SPENCE v. WASHINGTON
Supreme Court Cases
418 U.S. 405 (1974)
Legal Principle at Issue
Whether a conviction for affixing a peace symbol to a United States flag under a state statute prohibiting flag desecration violates the First Amendment.
The Supreme Court of the United States held that the conviction was unconstitutional, reversing the judgment of the Washington Supreme Court.
Harold Omand Spence, a college student, affixed a peace symbol to his privately-owned United States flag and placed it upside down in a window on private property. He did so to express that he believed the United States stood for peace and as a response to public uproar regarding recent killings at Kent State University and the invasion of Cambodia. He was convicted under a Washington state statute that prohibited displaying the flag with items affixed to it, like the peace symbol Spence placed on his flag.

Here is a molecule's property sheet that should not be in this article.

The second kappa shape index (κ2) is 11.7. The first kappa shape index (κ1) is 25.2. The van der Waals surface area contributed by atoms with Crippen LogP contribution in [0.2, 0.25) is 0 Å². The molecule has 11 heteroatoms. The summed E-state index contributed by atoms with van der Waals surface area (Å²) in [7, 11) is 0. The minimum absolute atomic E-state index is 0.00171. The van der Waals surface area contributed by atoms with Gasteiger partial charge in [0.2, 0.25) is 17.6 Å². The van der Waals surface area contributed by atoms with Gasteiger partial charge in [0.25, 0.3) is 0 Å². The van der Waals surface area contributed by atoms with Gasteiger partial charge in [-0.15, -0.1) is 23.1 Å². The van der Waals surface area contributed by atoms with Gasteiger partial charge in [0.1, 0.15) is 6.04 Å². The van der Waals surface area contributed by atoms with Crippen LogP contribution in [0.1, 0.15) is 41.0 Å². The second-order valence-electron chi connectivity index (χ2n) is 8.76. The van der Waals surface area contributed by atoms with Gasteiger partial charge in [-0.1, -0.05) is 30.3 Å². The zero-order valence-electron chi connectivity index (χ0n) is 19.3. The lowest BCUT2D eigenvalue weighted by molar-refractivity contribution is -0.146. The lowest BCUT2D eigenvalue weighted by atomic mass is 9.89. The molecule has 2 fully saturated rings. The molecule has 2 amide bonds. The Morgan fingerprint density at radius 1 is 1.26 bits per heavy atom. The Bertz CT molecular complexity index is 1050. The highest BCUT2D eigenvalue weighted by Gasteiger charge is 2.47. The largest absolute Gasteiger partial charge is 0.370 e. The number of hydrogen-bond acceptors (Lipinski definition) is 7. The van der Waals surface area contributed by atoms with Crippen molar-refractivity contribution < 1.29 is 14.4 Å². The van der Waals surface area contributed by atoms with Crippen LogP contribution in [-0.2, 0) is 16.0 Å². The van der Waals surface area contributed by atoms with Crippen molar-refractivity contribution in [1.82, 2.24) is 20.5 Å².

Importance of Case
This decision led to the creation of the Spence test for determining whether particular conduct is protected expression. The two-pronged test requires: (1) “An intent to convey a particularized message” and that (2) “the likelihood was great that the message would be understood by those who viewed it.”
Advocated for Respondent
- James E. Warme View all cases
Advocated for Petitioner
- Peter Greenfield View all cases